MOTT THE HOOPLE Dale Buffin Griffin at far left.
  • MOTT THE HOOPLE Dale "Buffin" Griffin at far left.
It's been a tough time for glam rock. Following David Bowie's death last week, which saw an outpouring of grieving fans across the globe, the BBC reported today that Mott the Hoople drummer Dale "Buffin" Griffin passed away yesterday in his sleep at age 67.

The timing of Buffin's passing is a little eerie, coming so quickly on the heels of Bowie's death. Mott the Hoople are best known for their song "All the Young Dudes," which Bowie wrote and presented to the band in 1972 as they were on the verge of breaking up. Bowie urged the band to reform and produced Mott's All the Young Dudes album, just as his own career and the Ziggy Stardust album were exploding—a prime example of Bowie's artistic generosity. He even offered them "Suffragette City" (they turned it down).

But Mott the Hoople were much, MUCH more than Bowie acolytes. They'd had a fitful career long before Bowie came into the picture, with four albums of lumbering, unhinged rock that married Bob Dylan's literate qualities with the Rolling Stones' rocks-off bacchanalia. And they possessed, in Ian Hunter, a songwriter every bit Bowie's equal—indeed, Hunter is one of the greatest (and most undersung) songwriters of all time. (Check out my 2012 interview with Hunter here.)

With Buffin steadfastly remaining behind the kit and driving the band from the backseat, Hunter and Mott the Hoople carved a remarkable second act, building on their "All the Young Dudes" breakthrough with two further albums of splendid rock 'n' roll. 1973's Mott remains their high point, a perfect album with thunderous power chords, platform-booted glam, and a pair of shiveringly good acoustic songs from Hunter. Here's the album's centerpiece, the heartbreaking "The Ballad of Mott the Hoople (26th March 1972, Zürich)," which was written by the entire band, one of Buffin's few songwriting credits on a Mott album. In the lyrics, Hunter namechecks Buffin along with his other bandmates—bassist Pete "Overend" Watts, guitarist Mick Ralphs, and organist Verdon Allen—in a song that documents how the band almost called it a day before "All the Young Dudes" came along.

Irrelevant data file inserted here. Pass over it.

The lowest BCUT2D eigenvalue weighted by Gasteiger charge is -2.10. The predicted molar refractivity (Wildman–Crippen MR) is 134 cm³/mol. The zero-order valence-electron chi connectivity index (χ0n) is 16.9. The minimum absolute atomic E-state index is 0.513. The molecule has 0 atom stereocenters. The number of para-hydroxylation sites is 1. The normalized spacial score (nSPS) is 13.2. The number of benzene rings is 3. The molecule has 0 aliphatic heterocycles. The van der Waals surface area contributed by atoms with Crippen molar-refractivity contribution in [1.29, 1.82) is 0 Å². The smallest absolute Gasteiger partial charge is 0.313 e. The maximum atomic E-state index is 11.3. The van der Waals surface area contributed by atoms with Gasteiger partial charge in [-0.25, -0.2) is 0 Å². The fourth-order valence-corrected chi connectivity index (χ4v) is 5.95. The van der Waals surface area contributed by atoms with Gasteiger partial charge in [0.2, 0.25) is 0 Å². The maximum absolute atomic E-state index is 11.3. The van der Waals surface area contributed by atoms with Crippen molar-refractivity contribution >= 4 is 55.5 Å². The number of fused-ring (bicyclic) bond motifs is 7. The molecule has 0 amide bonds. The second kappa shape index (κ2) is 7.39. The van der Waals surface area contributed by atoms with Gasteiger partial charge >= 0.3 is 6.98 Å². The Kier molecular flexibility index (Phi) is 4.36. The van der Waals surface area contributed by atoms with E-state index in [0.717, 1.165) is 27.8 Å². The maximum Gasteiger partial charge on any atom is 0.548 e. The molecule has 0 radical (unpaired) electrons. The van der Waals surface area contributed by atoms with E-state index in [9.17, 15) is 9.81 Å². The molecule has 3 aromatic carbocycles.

Dale Griffin remained Mott the Hoople's strongest champion after original band broke up in 1975, forming the splinter groups Mott and British Lions in the following years, and remaining keeper of the keys to the band's historic archives. He also found a second career in record production, producing albums for bands like the Cult and Hanoi Rocks, along with countless session for radio DJ John Peel. He was diagnosed with Alzheimer's in 2007 and was prevented from drumming the full set with Mott the Hoople during their 2009 and 2013 reunion shows (although he did participate in the encores for the 2009 sets).


The greatest part of Griffin's remarkable legacy, however, remains those eight classic Mott the Hoople albums, from 1969's self-titled affair to their final live album from 1974. The band's roughshod energy is evident on works like Brain Capers, which at times feels like a car driving off a cliff, but Buffin always managed to keep the group in check with his soulful, powerful drumming.

Ian Hunter already wrote the perfect epitaph for Mott the Hoople with their farewell 1974 single "Saturday Kids," which remains one of the most affecting and moving songs about playing music ever written. It's a perfect encapsulation of Mott the Hoople's story and, now, serves as a tribute to Griffin's life and work. I'd definitely recommend listening to the song below, but you should also seek out the fantastic 2011 documentary about the band, The Ballad of Mott the Hoople—you can read a little more about it here. Rest in peace, Buffin.